[plt-scheme] upcoming change in PLT Scheme v300

From: Eric Brown (ericbr at oz.net)
Date: Fri Apr 1 02:21:52 EST 2005

Is it just me, or did this message get sent a few hours early?

-----Original Message-----
From: plt-scheme-admin at list.cs.brown.edu
[mailto:plt-scheme-admin at list.cs.brown.edu] On Behalf Of Shriram
Sent: Thursday, March 31, 2005 9:11 PM
To: plt-scheme at list.cs.brown.edu
Subject: [plt-scheme] upcoming change in PLT Scheme v300

  For list-related administrative tasks:

		The Fate Of LAMBDA in PLT Scheme v300
		   Lambda the Ultimate Design Flaw

About 30 years ago, Scheme had FILTER and MAP courtesy of Lisp hackers who
missed them from their past experience.  To this collection, Scheme added a
lexically-scoped, properly-functioning LAMBDA.  But, despite of the PR value
of anything with Guy Steele's name associated with it, we think these
features should be cut from PLT Scheme v300.

We think dropping FILTER and MAP is pretty uncontroversial; (filter P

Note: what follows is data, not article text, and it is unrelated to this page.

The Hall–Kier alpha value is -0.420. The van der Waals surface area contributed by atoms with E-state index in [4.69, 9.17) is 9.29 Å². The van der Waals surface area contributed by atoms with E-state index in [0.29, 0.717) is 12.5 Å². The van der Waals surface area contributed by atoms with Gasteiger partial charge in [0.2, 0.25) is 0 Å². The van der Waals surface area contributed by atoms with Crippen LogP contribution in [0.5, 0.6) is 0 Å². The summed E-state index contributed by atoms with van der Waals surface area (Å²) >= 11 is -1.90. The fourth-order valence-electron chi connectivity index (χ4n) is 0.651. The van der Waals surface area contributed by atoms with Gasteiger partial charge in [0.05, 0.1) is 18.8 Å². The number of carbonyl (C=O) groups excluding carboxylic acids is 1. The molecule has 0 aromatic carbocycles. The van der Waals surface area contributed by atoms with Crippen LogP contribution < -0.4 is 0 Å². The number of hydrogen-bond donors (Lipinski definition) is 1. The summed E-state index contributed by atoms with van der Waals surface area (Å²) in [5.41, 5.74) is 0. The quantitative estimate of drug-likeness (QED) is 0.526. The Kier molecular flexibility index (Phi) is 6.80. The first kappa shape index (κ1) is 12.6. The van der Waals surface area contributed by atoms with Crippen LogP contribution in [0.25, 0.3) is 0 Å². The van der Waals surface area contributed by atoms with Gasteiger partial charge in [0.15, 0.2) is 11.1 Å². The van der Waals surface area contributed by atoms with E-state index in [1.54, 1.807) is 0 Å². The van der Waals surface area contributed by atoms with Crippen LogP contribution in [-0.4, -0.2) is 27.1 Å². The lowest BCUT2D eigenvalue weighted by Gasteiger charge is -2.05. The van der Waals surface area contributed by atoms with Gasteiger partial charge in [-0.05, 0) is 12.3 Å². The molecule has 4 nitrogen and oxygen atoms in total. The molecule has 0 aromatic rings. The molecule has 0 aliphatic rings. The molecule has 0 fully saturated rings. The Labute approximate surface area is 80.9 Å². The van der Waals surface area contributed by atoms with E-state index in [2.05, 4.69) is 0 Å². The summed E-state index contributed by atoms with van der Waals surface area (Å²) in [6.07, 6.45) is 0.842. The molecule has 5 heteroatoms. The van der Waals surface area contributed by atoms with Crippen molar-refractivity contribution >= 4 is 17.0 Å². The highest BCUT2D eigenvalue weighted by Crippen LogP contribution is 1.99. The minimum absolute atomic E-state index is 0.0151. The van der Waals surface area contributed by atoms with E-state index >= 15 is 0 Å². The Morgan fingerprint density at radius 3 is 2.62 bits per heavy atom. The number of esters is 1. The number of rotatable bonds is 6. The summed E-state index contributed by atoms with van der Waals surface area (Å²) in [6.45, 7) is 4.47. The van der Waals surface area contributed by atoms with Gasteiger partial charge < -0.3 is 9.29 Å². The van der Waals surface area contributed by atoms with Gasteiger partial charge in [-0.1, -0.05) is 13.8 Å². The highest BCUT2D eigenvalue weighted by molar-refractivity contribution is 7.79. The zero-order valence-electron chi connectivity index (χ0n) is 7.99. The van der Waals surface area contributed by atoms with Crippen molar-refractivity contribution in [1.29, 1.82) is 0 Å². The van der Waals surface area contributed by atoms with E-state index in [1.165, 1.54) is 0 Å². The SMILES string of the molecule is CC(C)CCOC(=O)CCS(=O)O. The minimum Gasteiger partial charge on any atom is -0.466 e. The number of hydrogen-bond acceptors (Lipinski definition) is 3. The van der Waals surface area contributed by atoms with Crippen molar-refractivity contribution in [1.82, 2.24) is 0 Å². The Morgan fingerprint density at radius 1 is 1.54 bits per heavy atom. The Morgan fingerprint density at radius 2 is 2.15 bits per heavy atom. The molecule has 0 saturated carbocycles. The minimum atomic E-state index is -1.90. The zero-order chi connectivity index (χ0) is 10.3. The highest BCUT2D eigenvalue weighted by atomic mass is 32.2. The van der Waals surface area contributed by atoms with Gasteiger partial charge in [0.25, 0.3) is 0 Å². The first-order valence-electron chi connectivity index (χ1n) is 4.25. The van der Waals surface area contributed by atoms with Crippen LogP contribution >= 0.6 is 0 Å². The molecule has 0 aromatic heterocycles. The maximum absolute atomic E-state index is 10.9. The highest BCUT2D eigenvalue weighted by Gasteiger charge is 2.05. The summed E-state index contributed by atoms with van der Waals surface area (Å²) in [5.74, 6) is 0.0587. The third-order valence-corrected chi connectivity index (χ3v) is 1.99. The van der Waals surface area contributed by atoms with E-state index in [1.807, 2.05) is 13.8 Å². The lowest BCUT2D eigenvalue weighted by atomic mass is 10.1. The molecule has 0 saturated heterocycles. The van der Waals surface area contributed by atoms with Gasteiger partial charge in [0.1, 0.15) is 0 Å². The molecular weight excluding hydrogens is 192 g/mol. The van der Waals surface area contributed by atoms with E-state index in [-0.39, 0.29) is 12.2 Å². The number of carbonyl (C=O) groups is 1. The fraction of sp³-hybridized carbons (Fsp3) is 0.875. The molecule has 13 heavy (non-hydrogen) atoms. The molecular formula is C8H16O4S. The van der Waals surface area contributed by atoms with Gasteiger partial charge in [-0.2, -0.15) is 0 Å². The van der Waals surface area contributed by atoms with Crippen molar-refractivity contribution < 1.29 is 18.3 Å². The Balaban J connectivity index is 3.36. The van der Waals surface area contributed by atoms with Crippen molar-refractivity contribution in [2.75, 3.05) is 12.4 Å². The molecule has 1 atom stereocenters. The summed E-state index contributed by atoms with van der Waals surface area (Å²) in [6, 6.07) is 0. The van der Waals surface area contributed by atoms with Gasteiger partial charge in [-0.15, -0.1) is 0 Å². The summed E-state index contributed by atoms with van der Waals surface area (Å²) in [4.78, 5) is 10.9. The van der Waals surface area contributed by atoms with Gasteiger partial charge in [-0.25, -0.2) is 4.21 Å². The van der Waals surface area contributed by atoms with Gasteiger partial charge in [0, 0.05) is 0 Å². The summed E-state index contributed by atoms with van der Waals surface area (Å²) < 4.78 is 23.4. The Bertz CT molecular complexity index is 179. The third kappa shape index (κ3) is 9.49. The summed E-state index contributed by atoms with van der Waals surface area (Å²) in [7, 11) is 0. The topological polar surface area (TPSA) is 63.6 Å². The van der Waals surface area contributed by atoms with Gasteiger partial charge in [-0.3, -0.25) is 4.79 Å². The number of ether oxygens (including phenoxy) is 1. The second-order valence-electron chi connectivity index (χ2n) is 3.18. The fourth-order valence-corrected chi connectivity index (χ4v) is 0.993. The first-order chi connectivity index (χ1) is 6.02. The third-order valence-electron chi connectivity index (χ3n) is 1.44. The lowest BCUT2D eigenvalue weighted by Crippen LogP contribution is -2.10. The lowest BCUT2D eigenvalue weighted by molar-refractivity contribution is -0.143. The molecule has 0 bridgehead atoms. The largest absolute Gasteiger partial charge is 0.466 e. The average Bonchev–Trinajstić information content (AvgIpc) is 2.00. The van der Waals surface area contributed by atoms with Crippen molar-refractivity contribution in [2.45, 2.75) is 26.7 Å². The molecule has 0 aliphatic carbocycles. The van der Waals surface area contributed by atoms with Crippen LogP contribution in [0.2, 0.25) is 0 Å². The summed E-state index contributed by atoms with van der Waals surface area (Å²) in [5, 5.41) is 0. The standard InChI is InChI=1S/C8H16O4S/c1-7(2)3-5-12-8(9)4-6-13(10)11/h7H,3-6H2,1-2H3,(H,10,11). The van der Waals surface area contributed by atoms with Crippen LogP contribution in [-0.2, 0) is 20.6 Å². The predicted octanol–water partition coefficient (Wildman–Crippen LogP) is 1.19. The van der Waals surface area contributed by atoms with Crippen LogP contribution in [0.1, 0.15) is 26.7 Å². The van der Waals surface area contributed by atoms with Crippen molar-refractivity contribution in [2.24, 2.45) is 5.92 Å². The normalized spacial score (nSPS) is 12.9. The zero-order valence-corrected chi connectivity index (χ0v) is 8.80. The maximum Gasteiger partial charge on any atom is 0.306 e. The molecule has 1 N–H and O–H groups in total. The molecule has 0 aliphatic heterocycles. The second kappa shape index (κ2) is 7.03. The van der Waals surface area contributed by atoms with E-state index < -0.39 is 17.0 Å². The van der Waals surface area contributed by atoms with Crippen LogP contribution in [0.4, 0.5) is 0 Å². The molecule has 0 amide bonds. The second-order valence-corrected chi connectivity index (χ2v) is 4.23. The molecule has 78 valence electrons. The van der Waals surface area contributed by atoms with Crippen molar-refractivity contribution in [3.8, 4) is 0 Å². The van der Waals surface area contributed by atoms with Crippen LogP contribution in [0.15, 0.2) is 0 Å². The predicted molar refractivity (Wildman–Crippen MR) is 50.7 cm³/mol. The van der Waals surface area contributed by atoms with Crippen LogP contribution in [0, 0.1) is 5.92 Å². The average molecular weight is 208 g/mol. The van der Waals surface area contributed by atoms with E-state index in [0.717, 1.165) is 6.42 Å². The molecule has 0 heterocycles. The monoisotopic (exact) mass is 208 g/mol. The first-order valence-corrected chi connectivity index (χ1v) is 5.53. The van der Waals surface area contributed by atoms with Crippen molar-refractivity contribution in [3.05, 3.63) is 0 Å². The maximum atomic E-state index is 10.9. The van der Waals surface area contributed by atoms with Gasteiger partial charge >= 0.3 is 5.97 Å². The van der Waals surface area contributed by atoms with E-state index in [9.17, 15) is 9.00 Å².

S) is almost always written clearer as a DO loop (plus the LAMBDA is slower
than the loop).  Even more so for (map F S).  In all cases, writing the
equivalent imperative program is clearly beneficial.

Why drop LAMBDA?  Most Scheme users are unfamiliar with Alonzo Church
(indeed, they don't even know that he was related to Guy Steele), so the
name is confusing; also, there is a widespread misunderstanding that LAMBDA
can do things that a nested function can't -- we still recall Dan Friedman's
Aha! after we showed him that there was no difference!  (However, he appears
to have since lapsed in his ways.) Even with a better name, we think having
the two choices side-by-side just requires programmers to think about their
program; not having the choice streamlines the thought process, and Scheme
is designed from the ground up to, as much as possible, keep programmers
from thinking at all.

So now FOLD.  This is actually the one we've always hated most, because,
apart from a few examples involving + or *, almost every time we see a FOLD
call with a non-trivial function argument, we have to grab pen and paper and
imagine the *result* of a function flowing back in as the *argument* to a
function.  Plus, there are *more* arguments coming in on the side!  This is
all absurdly complicated.  Because almost all the examples of FOLD we found
in practice could be written as a simple loop with an accumulator, this
style should be preferred, perhaps with us providing a simple helper
function to abstract away the boilerplate code.  At any rate, FOLD must

--The PLT Scheme Team

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